Wednesday, August 03, 2011

Thoughts on treating anxiety

In our quest to get Iris the help she needs, Matt and I recently took Iris to visit a psychiatrist. At the end of the appointment, based on everything we talked about and our history with Iris, he recommended that we put her on anti-anxiety medication. In fact, that was pretty much his only recommendation. I am not sure why I expected anything else, he was a doctor after all. I half hoped he would have a diagnosis for Iris that we had never considered and would usher us towards the perfect treatment that we had never considered.

As you can probably imagine, it was extremely frustrating, to be sitting in the office being told that our seven year old needed medication. I took a few days to think about it and I did a little research and talked to people I know who had experience with the issues we were facing. Fortunately (or unfortunately?) I actually got some pretty positive feedback about children who were put on these meds. All of them had good results. Some saw some pretty extreme changes for the better, even.

Yesterday I met with Iris's therapist and faced more frustration: we mutually decided to discontinue therapy because, well, it really isn't working. I had honestly hoped the therapist would have many more tricks up her sleeves. She didn't. Or maybe she could have pointed us in the direction of another kind of therapy. She had one suggestion, but it didn't feel right to me based on Iris's issues.

While I want a fix for Iris, and a "quick fix" would be fantastic!, I just can't find it in me to agree (at least at this time) that medication is the right answer for her. Luckily Matt is on the same page as I am, though I think we both feel that if the other felt strongly in persuing medications, we would probably try it. But neither of us do.

It feels like there have to be so many things that we have yet to explore. Since I don't have any great professional guidance, it falls in my lap to look for the help Iris needs.

Today as I started my research on treating anxiety I kept coming back to dietary changes. A diet free of processed foods, food coloring, artificial flavors, caffeine, sugar, etc etc is the very best thing for promoting a healthy body and mind in any child, but especially one who is struggling with disorders such as anxiety. I also came across information on Omega 3 fatty acids, which has been shown to be effective in helping to treat anxiety. Omega 3's are essential to brain development and Dr. Sears has written an easy-to-understand article about it that you can read HERE.

Seeing as how I have a degree in nutrition this should be easy peasy to implement some changes in Iris's diet in order to see how it affects her anxiety and behavior, right? Unfortunately Iris's eating is yet another source of contention in our house. I wouldn't say her diet is awful, but it isn't great. It isn't what I know is right for her. I want to do better, but it turns out my degree means diddly squat to my daughter. If I put food on her plate she doesn't want to eat, she won't. It's that easy. Any kind of struggle over food issues raises her anxiety, so I want as much as possible to avoid it. I take responsibility for letting crappy foods slip in her to diet, it was so easy to not take a firm stand in allowing her to eat junk. And little by little she has decided that she no longer likes pretty much any of the fruits and vegetables I serve her, including things she may have liked just last week.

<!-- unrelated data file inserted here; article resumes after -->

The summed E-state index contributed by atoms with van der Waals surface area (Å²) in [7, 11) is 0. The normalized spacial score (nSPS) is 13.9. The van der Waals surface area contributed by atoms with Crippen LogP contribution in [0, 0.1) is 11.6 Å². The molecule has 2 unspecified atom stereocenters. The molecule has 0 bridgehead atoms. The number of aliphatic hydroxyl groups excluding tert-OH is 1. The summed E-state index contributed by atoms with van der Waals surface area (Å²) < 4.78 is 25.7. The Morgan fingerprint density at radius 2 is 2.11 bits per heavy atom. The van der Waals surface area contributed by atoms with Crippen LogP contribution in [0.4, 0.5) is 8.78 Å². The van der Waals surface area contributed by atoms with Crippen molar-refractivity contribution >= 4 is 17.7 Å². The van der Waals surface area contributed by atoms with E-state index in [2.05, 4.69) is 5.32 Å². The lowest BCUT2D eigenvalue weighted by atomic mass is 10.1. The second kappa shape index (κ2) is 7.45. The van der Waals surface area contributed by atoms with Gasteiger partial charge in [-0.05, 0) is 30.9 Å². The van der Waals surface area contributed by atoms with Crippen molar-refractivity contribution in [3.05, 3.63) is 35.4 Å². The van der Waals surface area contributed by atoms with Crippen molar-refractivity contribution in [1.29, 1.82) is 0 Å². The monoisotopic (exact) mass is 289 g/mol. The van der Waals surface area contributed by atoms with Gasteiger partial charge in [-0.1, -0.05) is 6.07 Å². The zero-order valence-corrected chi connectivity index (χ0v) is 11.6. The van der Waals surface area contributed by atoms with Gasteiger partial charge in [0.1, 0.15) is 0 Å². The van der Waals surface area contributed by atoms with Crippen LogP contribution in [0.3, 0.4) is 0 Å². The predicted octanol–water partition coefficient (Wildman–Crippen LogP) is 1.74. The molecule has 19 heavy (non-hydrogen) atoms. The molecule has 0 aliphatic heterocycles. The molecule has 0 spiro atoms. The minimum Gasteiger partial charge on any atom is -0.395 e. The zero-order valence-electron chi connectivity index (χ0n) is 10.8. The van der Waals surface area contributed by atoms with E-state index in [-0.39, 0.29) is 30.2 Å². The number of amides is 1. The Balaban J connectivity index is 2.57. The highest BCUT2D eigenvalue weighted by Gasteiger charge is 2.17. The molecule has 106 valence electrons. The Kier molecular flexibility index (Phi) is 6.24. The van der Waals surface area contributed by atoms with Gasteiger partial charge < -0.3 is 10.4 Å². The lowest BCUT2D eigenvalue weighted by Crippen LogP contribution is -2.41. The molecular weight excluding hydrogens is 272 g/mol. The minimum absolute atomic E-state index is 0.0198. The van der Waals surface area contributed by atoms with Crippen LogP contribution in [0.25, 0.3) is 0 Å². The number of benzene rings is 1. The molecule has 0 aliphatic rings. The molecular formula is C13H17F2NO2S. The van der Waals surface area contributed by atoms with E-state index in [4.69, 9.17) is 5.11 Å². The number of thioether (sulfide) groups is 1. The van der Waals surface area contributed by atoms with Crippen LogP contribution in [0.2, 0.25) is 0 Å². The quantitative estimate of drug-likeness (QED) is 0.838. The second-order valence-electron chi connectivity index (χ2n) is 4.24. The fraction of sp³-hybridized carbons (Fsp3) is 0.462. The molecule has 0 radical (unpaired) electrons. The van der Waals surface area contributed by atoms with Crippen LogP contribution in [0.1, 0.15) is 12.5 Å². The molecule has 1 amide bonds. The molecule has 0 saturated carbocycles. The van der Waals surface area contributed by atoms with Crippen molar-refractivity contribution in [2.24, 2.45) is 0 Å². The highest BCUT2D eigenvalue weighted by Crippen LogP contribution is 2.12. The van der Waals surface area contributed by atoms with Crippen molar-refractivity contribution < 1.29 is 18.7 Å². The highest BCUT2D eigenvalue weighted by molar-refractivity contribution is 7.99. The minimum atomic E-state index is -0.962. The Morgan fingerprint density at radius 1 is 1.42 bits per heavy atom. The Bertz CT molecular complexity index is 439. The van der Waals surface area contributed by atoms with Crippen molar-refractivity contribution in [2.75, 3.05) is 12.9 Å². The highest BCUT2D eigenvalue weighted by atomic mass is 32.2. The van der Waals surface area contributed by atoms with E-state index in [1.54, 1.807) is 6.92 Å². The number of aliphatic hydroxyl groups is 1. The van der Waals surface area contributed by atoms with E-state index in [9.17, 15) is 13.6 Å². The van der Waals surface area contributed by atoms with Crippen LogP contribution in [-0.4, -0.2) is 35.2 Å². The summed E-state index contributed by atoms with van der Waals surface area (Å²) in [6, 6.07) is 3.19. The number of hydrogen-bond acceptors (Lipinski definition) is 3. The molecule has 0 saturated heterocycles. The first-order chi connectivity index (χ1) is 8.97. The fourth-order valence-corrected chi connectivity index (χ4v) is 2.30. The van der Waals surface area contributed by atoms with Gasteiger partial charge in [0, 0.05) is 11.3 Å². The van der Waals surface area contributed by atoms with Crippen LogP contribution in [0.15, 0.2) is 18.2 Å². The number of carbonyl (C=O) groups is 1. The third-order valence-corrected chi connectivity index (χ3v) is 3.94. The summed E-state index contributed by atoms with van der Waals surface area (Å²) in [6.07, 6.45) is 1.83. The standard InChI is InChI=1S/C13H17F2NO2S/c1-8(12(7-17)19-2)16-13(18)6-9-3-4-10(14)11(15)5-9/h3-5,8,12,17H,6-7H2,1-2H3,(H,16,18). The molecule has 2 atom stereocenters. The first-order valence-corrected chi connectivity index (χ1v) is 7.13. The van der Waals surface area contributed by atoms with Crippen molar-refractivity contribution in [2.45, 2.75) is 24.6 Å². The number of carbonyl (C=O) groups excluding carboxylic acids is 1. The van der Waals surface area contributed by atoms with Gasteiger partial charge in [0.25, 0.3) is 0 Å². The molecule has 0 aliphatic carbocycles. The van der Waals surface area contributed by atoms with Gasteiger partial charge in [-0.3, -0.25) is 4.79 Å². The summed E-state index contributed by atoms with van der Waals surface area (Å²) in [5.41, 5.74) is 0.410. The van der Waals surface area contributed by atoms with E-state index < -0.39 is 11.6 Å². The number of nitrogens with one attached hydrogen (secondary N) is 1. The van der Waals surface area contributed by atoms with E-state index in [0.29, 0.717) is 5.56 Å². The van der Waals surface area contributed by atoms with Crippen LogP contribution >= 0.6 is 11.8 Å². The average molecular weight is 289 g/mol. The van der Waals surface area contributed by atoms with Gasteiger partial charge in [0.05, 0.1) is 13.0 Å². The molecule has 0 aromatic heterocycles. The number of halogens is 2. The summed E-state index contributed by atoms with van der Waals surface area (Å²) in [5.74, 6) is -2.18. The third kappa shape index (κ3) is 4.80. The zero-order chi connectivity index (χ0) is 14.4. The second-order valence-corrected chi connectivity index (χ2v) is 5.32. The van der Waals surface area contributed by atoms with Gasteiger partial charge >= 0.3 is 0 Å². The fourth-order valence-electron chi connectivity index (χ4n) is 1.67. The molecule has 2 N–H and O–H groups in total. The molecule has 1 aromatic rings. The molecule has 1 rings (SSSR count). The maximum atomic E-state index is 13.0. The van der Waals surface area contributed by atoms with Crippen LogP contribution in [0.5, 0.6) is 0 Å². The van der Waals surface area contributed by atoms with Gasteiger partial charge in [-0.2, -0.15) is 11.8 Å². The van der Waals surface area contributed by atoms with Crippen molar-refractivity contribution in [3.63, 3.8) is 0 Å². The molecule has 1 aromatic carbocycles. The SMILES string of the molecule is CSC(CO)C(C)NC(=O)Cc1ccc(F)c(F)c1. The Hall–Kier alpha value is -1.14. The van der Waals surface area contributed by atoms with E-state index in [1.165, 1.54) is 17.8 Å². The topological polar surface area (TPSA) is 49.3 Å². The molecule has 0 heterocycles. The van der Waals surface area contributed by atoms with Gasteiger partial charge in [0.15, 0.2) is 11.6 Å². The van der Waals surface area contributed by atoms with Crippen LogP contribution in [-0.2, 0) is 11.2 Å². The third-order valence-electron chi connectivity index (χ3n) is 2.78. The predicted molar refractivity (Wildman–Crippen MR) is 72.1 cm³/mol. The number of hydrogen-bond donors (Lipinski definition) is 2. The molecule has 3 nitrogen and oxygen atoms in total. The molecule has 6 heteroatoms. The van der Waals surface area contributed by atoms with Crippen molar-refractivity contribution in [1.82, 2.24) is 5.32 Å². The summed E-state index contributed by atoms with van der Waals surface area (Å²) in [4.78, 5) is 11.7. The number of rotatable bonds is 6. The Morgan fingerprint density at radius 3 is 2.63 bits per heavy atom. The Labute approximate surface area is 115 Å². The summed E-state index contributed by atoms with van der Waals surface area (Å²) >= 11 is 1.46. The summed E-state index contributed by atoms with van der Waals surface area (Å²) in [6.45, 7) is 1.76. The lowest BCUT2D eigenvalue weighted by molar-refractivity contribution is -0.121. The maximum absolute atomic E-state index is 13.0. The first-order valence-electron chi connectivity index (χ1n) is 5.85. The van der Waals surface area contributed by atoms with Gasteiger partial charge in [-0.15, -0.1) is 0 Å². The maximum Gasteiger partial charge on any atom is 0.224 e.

So where I am going with this is, I want to change her diet and I want to add in some supplements, but I don't have a clue how to do it or where to start. Seems like it's time to start a whole knew line of research!


  1. Have you heard of NAET? Honestly it seems like voodoo to me, but I had a friend who took her daughter to a practitioner and in 3 sessions her daughter went from having complete freakouts multiple times a day, to being a nice normal kid. It was the mother's last resort. Just thought I'd put that out there.

  2. Thank you for the suggestion. I hadn't heard of NAET (which is surprising considering going to school at and working for Bastyr University!) but it looks intriguing. I will ask our ND about it and see if she has any thoughts.

  3. I don't know if y'all already do or not, but grassfed meats/eggs are VERY high in Omega 3's. If you're not already using them, you could switch it out for the regular and I bet no one would notice the difference.

    Will she not eat yummy gummy vitamins? I know she probably won't let you overhaul her entire diet, but remind yourself that something is better than nothing and babysteps are good. GraceAnne gives me hell at dinner, too. I'm going to guess not as much as you have to deal with. HUGS! I know this is so frustrating. You're doing a great job!

  4. For supplements I would suggest either a naturopath or a Chinese medicine doctor. In fact, my mom swears by Chinese medicine for stuff that Western medicine is still baffled about.

    Since I was a kid with huge anxiety issues I feel for Iris, but I've read too many reports of anti-anxiety medicine being dangerous for children as young as she is. If you change your mind and think you want to try it, personally, I would suggest get at least three other opinions first.


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